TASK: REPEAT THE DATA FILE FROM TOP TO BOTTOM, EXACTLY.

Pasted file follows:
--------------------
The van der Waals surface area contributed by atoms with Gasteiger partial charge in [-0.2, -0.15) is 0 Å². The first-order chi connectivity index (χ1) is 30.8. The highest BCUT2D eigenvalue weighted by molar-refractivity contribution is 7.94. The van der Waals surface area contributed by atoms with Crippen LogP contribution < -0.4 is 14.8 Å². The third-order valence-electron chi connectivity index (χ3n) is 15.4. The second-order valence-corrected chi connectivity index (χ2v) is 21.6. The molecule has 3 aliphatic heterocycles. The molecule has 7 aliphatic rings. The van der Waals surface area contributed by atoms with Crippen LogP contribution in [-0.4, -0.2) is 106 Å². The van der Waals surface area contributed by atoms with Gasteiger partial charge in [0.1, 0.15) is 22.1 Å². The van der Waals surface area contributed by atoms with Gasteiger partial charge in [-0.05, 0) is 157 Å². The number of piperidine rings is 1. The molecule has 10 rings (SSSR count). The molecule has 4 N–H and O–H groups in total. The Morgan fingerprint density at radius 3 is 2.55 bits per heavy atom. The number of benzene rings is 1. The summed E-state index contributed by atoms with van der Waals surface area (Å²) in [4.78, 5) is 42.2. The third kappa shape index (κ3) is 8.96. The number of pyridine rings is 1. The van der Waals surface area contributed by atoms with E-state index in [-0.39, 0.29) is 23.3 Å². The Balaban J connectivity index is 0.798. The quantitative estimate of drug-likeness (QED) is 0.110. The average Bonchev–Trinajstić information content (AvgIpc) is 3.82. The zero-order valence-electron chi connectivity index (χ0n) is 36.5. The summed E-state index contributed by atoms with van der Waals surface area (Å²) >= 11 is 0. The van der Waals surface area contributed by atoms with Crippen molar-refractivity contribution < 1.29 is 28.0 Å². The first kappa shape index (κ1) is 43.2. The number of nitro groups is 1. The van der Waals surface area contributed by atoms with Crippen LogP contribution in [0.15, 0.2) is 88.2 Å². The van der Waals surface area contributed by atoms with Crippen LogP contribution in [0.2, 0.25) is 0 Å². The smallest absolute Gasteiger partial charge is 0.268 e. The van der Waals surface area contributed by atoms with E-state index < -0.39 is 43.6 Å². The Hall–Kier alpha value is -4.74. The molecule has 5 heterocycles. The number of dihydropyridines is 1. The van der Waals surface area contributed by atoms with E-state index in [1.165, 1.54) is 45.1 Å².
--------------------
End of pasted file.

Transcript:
The van der Waals surface area contributed by atoms with Gasteiger partial charge in [-0.2, -0.15) is 0 Å². The first-order chi connectivity index (χ1) is 30.8. The highest BCUT2D eigenvalue weighted by molar-refractivity contribution is 7.94. The van der Waals surface area contributed by atoms with Crippen LogP contribution < -0.4 is 14.8 Å². The third-order valence-electron chi connectivity index (χ3n) is 15.4. The second-order valence-corrected chi connectivity index (χ2v) is 21.6. The molecule has 3 aliphatic heterocycles. The molecule has 7 aliphatic rings. The van der Waals surface area contributed by atoms with Crippen LogP contribution in [-0.4, -0.2) is 106 Å². The van der Waals surface area contributed by atoms with Gasteiger partial charge in [0.1, 0.15) is 22.1 Å². The van der Waals surface area contributed by atoms with Gasteiger partial charge in [-0.05, 0) is 157 Å². The number of piperidine rings is 1. The molecule has 10 rings (SSSR count). The molecule has 4 N–H and O–H groups in total. The Morgan fingerprint density at radius 3 is 2.55 bits per heavy atom. The number of benzene rings is 1. The summed E-state index contributed by atoms with van der Waals surface area (Å²) in [4.78, 5) is 42.2. The third kappa shape index (κ3) is 8.96. The number of pyridine rings is 1. The van der Waals surface area contributed by atoms with E-state index in [-0.39, 0.29) is 23.3 Å². The Balaban J connectivity index is 0.798. The quantitative estimate of drug-likeness (QED) is 0.110. The average Bonchev–Trinajstić information content (AvgIpc) is 3.82. The zero-order valence-electron chi connectivity index (χ0n) is 36.5. The summed E-state index contributed by atoms with van der Waals surface area (Å²) >= 11 is 0. The van der Waals surface area contributed by atoms with Crippen molar-refractivity contribution < 1.29 is 28.0 Å². The first kappa shape index (κ1) is 43.2. The number of nitro groups is 1. The van der Waals surface area contributed by atoms with Crippen LogP contribution in [0.15, 0.2) is 88.2 Å². The van der Waals surface area contributed by atoms with Crippen LogP contribution in [0.2, 0.25) is 0 Å². The smallest absolute Gasteiger partial charge is 0.268 e. The van der Waals surface area contributed by atoms with E-state index < -0.39 is 43.6 Å². The Hall–Kier alpha value is -4.74. The molecule has 5 heterocycles. The number of dihydropyridines is 1. The van der Waals surface area contributed by atoms with E-state index in [1.165, 1.54) is 45.1 Å².